|Steve Rumore helps Josh get the 'bitch' back on all 4.
Photo by: Lisa Lowenstein
The last assent is wide with multiple lines thru a steep hill of boulders, and Steve was attempting to spot Lisa thru the lower part of the hill. I was walking up to see that Lisa was struggling to hear what Steve was saying, so I told Lisa to stop back up and start over, as she began to find her new line and put the hammer down, I leaned to Steve (who was very impressed with Lisa's driving up to this point) and said "When she sees her line watch out, she will drive anything." As I was speaking too soon, Lisa did the classic maneuver of climbing a 4-foot high ledge at an angle, with her left front climbing the wall, and right rear in a hole at speed... The result? A spectacular flip onto her passenger side.
After pulling the spark plugs out to drain a bit of oil, she started back up with no problem. No body damage that wasn’t already there.
After getting the wife's rig back to camp we kicked back and had some dinner and straight to bed.
The next morning I started the jeep and it was running terrible, no power and would cut in and out of rough and extremely rough (odd-fire 225 Buick) I tried pulling the plugs that had gotten oil soaked in the rollover and they were dry, but sooty. It seem like I was losing fuel, so rather than cracking into the fuel system in the field and not being able to have access to spare parts, we, opted to head back to Jeff and Lyn's house near Farmington, NM about 1.5 hours away. A shower sounded pretty good too, or at so I was told I needed one.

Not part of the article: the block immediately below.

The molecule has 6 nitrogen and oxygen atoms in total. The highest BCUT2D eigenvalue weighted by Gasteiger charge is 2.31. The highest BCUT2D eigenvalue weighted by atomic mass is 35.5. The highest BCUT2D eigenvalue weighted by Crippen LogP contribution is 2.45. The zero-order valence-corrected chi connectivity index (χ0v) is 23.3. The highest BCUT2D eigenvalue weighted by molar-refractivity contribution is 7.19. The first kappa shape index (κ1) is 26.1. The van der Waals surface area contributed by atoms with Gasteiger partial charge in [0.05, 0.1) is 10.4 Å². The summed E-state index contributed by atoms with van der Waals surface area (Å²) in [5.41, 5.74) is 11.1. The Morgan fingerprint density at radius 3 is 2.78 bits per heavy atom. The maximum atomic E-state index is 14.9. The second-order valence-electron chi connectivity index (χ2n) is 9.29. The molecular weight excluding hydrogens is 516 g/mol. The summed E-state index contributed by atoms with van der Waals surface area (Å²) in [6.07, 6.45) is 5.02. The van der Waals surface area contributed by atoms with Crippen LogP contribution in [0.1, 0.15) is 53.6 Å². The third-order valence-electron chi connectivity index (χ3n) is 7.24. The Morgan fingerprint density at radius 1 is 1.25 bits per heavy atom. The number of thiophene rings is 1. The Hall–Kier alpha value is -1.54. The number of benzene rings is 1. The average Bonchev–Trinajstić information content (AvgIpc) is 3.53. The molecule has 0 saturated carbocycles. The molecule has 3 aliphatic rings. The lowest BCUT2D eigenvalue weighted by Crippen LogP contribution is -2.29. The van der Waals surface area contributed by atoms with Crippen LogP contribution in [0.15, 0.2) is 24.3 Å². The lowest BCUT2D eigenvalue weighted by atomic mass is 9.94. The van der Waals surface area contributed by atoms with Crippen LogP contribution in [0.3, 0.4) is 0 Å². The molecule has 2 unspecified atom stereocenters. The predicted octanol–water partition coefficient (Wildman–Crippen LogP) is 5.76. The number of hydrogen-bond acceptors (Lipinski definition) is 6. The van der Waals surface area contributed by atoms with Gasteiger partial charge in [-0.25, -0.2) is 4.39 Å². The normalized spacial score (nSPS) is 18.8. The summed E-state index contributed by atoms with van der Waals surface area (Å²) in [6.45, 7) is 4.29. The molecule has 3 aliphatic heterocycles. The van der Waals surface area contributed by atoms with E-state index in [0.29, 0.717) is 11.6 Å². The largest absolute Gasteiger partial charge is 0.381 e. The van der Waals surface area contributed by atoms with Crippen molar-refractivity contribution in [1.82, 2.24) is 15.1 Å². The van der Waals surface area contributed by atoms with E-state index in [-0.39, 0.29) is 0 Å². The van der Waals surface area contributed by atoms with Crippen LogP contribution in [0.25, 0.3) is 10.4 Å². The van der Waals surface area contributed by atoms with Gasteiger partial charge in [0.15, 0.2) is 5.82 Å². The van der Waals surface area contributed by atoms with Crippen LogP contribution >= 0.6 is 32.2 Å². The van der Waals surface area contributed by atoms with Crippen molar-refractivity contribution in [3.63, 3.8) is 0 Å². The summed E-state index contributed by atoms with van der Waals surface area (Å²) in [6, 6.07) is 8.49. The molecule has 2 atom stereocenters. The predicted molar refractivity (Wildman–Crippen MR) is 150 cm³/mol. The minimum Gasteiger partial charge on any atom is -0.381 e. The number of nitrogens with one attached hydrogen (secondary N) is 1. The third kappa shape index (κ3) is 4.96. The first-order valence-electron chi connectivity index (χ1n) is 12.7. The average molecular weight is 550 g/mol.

Jeff's garage is huge 28'x60' or so, working on the jeep was more like home. The fuel filters were ok, the pump pressure OK, replacing all the plugs made no difference... Look at the injector spray... Sure enough, first time I’ve ever had a Holley injector ever fail. Then, did I pack that spare that literally has been kicking around in the bottom of 5 different tool boxes wrapped up in electrical tape? YES! Will it work? YES! Back in business! After spending a day and half eating Lyn’s great cooking and watching Jeff work his GPS magic on his computer, carefully stitching the Colorado and New Mexico maps together and laying out the trails way and track points.
|Just starting into Sidewinder.
Photo by: Lisa Lowenstein
Back for More...
We headed back to the Ranch for some more fun! This time I was my turn to have a crack at driving Sidewinder in the Assassin! Jeff and Lyn were busy GPS ing more trails so Lisa driving our flatty and me in the Assassin, the first few obstacles I took with the same lines I would take in my own rig. Cake! Try getting crazier, no problem! What a machine! Rather, what was I thinking, I’m driving one of the most high tech rigs ever built, High-mark portals, Klune-v, Atlas tcase, rear steer. The Avalanche Engineering guys built one heck of a machine in this ride. BFG sticky Krawlers rounded out the tires. Sticky does not even begin to describe how good those tires bite and cling.